Default Settings Lead to Insecure IIS Servers

Last week, security guru rain.forest.puppy (RFP) disclosed another major hole in IIS that lets malicious users submit encapsulated DOS commands inside a malformed URL to IIS 5.0 and IIS 4.0 servers. The result is that anyone could use DOS commands, such as DIR COPY and DEL, as long as the Anonymous user account had permission.

If you used the defaults, some OSs were visible to malicious users who used this exploit. Anything your Anonymous account (typically IUSR_yourservername) could access was open to this exploit. However, if you followed the Microsoft IIS Security Checklist and set the file permissions on your IIS server accordingly, you were much less vulnerable. Let me wave the security banner for a moment. Anything you install with the default settings is more than likely not secure, which also goes for security products such as firewalls.

I don't have enough room to cover everything in the checklists. However, you should pay special attention to a few items, such as Bypass Traverse Directory Checking. In both Windows 2000 and Windows NT 4.0, by default this setting is set to Everyone. I remove all users from this group and follow the recommendations for setting more conservative file permissions. I also strongly suggest that you look at the permissions assigned to your IIS server, OS directories, and your Web folders. This task isn't easy on an existing server, but it's a snap on a new installation. Both the IIS 5.0 and IIS 4.0 checklists suggest how best to implement ACLs on your IIS servers.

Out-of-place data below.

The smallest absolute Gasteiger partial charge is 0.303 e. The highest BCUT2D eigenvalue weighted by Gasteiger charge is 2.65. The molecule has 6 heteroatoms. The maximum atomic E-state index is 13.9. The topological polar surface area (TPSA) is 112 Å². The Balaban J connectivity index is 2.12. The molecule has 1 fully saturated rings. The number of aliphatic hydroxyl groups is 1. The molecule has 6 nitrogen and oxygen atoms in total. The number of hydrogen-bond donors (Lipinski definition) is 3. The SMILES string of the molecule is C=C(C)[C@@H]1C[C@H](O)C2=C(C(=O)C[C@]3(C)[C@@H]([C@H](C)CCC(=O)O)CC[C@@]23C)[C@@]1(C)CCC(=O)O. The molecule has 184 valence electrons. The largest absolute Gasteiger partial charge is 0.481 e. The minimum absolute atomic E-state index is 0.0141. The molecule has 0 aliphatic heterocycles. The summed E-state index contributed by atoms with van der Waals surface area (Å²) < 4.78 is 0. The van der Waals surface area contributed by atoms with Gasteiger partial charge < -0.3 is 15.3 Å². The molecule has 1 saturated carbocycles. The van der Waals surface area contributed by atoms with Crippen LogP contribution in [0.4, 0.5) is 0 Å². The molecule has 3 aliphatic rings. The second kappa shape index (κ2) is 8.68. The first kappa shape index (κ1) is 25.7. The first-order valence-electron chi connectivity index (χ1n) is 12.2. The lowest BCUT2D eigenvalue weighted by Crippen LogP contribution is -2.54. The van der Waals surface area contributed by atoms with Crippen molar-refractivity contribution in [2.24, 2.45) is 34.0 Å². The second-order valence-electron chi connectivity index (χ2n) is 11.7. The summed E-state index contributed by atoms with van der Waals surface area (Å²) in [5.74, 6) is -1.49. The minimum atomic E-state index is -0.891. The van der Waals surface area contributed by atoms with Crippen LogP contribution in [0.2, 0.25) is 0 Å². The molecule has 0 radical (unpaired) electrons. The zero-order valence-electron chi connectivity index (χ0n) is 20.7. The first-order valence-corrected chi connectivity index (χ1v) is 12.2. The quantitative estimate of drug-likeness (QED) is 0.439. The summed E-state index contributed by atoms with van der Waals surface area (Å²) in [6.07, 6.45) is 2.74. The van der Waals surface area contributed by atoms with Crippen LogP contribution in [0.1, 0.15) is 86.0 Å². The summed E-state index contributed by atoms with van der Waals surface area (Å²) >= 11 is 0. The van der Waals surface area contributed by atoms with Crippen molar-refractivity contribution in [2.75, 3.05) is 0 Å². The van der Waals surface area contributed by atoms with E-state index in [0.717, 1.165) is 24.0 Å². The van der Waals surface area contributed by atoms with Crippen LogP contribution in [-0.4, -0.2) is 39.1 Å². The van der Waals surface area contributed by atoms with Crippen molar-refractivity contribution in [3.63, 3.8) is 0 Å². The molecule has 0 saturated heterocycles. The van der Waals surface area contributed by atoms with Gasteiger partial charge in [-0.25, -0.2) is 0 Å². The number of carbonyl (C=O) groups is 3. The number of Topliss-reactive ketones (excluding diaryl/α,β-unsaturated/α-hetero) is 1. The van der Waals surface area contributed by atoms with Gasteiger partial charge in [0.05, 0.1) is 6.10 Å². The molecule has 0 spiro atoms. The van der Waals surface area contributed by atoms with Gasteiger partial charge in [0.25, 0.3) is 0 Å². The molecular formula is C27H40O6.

These two actions alone would have minimized some of the impact of RFP's discovery. He released details about the exploit shortly after Microsoft released the patch, so you might see attempts on your Web server shortly, if you haven't already.

Without introducing my feelings about full disclosure, I think that because RFP released the exploit so quickly after Microsoft released the bulletin, many administrators accelerated deployment of the patch—more quickly than good business practice dictates. In my environment, I heard about two IIS-based applications crashing IIS as a result of the patch. Was the time spent reinstalling those two applications worth the risk of being exploited? In my case, it was.

TAGS: Security
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